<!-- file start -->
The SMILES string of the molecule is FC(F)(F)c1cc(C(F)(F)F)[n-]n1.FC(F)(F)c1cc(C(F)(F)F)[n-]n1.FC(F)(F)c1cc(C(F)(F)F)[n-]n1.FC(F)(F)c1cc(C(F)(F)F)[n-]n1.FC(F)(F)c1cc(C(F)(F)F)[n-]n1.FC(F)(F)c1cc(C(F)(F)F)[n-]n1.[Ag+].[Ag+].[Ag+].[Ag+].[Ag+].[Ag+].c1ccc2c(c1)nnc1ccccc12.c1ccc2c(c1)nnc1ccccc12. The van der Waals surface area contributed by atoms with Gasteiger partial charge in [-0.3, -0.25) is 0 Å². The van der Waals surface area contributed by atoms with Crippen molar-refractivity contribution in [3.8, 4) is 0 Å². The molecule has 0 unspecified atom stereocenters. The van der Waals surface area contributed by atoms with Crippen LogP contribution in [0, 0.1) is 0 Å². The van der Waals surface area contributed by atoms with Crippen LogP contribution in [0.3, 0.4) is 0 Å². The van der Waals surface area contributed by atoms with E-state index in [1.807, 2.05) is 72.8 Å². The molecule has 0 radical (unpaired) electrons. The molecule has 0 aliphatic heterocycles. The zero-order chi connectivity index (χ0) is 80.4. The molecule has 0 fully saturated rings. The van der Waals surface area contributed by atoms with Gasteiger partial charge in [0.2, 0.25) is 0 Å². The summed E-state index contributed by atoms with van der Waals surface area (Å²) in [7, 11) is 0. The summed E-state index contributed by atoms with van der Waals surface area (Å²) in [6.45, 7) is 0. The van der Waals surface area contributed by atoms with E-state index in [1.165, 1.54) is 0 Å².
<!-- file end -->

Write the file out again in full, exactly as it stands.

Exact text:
The SMILES string of the molecule is FC(F)(F)c1cc(C(F)(F)F)[n-]n1.FC(F)(F)c1cc(C(F)(F)F)[n-]n1.FC(F)(F)c1cc(C(F)(F)F)[n-]n1.FC(F)(F)c1cc(C(F)(F)F)[n-]n1.FC(F)(F)c1cc(C(F)(F)F)[n-]n1.FC(F)(F)c1cc(C(F)(F)F)[n-]n1.[Ag+].[Ag+].[Ag+].[Ag+].[Ag+].[Ag+].c1ccc2c(c1)nnc1ccccc12.c1ccc2c(c1)nnc1ccccc12. The van der Waals surface area contributed by atoms with Gasteiger partial charge in [-0.3, -0.25) is 0 Å². The van der Waals surface area contributed by atoms with Crippen molar-refractivity contribution in [3.8, 4) is 0 Å². The molecule has 0 unspecified atom stereocenters. The van der Waals surface area contributed by atoms with Crippen LogP contribution in [0, 0.1) is 0 Å². The van der Waals surface area contributed by atoms with Crippen LogP contribution in [0.3, 0.4) is 0 Å². The van der Waals surface area contributed by atoms with E-state index in [1.807, 2.05) is 72.8 Å². The molecule has 0 radical (unpaired) electrons. The molecule has 0 aliphatic heterocycles. The zero-order chi connectivity index (χ0) is 80.4. The molecule has 0 fully saturated rings. The van der Waals surface area contributed by atoms with Gasteiger partial charge in [0.2, 0.25) is 0 Å². The summed E-state index contributed by atoms with van der Waals surface area (Å²) in [7, 11) is 0. The summed E-state index contributed by atoms with van der Waals surface area (Å²) in [6.45, 7) is 0. The van der Waals surface area contributed by atoms with E-state index in [1.165, 1.54) is 0 Å².